Building application numbers keep going up
As the number of applications continue to rise, the Tahoe Regional Planning Agency is looking for ways to cover the more than $1 million a year it costs to process them.
Application fees in the past have covered about 55 percent of the processing cost. To cover the expense, staff at the agency has proposed adjustments to all types of permit applications except for residential.
The fee for residential applications was changed in July. It turned a flat fee into one based on the square footage of a home.
For example, the application fee to build in the shorezone, if the project is reviewed by the TRPA Governing Board, would increase from $1,380 to $2,110. A fee for a new buoy that requires Governing Board review would decrease from $1,421 to $1,358.
The application fee to build a new commercial building that requires a staff review would increase from $1,056 to $1,086. The fee to construct a new public service building with a staff review would increase from $958 to $1,086. A staff review for a project that would add to or modify a recreation building would decrease from $917 to $815.
The proposed adjustments, in general, are based on how much time it takes to process them, said Lyn Barnett, division chief of Project Review at the TRPA.
The new fees are expected to be subject of public hearing before any vote by the Governing Board when it meets today at Kings Beach.
But why does the agency continue to be flooded with applications? Barnett said he thinks the answers lie in escalating real estate prices.
“Lake Tahoe is a really good real estate investment right now,” Barnett said. “People who buy these homes tend to want to remodel, so there’s a lot of that’s going on.”
Older neighborhoods along the shore of Lake Tahoe are a target for many investors. Some of the properties don’t come with “coverage,” a term used by planners to describe how much of a parcel can be covered by a driveway or building. The agency receives a number of applications to transfer coverage.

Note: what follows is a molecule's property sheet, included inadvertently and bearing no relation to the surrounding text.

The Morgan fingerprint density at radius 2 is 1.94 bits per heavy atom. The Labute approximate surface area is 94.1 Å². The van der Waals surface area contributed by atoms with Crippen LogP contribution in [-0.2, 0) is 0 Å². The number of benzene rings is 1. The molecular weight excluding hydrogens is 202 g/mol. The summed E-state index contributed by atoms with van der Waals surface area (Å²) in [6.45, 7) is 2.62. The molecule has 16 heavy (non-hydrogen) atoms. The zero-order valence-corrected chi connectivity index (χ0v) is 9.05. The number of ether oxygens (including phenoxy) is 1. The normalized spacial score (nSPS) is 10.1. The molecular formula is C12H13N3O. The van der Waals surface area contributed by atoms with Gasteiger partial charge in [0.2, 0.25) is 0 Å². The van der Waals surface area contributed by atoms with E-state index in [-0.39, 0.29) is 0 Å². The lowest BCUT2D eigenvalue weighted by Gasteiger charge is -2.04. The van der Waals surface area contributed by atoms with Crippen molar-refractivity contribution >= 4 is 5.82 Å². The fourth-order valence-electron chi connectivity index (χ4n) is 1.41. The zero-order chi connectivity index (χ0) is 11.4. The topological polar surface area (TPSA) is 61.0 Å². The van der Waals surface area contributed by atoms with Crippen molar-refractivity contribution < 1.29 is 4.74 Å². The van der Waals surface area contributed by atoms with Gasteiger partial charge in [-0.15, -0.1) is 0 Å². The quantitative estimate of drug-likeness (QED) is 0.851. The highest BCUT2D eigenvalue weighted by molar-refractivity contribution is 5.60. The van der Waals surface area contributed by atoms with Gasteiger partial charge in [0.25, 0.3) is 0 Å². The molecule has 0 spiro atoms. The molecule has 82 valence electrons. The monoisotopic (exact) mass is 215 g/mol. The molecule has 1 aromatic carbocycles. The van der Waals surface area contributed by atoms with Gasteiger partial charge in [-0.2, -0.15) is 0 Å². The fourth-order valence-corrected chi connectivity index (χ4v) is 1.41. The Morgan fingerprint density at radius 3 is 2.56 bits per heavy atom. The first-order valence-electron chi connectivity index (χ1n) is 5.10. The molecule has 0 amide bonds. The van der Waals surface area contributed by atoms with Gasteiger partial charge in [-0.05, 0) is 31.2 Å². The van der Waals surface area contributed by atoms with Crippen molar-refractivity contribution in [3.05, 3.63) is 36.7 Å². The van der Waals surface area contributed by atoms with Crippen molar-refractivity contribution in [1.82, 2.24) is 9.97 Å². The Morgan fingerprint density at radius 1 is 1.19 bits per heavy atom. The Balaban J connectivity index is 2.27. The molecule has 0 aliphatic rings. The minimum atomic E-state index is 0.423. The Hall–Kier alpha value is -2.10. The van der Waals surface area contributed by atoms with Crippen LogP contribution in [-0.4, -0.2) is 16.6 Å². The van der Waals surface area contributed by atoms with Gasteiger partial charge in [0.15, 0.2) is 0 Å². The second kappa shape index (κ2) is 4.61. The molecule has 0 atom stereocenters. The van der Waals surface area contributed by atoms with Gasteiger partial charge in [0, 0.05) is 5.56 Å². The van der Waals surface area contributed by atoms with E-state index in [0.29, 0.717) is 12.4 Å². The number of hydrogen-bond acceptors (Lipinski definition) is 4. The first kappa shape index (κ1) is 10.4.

Barnett said his staff is also getting a large number of applications that involve projects related to the Environmental Improvement Program.
The agency in December adopted a new system that ties building rights to environmental work. The more EIP projects that get on the ground can make a county or the city eligible for increased building rights.
Barnett said EIP applications can involve a lot of processing work because they tend to be complicated projects.
Residential applications can be involved, too.
“There are 180 different plan areas in the basin, plus community plans,” he said. “Each has its own special policies and considerations.”
For example, construction of a new home at Incline Village, which is situated on very steep terrain, requires an avalanche report and public hearing.
— Gregory Crofton can be reached at (530) 542-8045 or by e-mail at email@example.com
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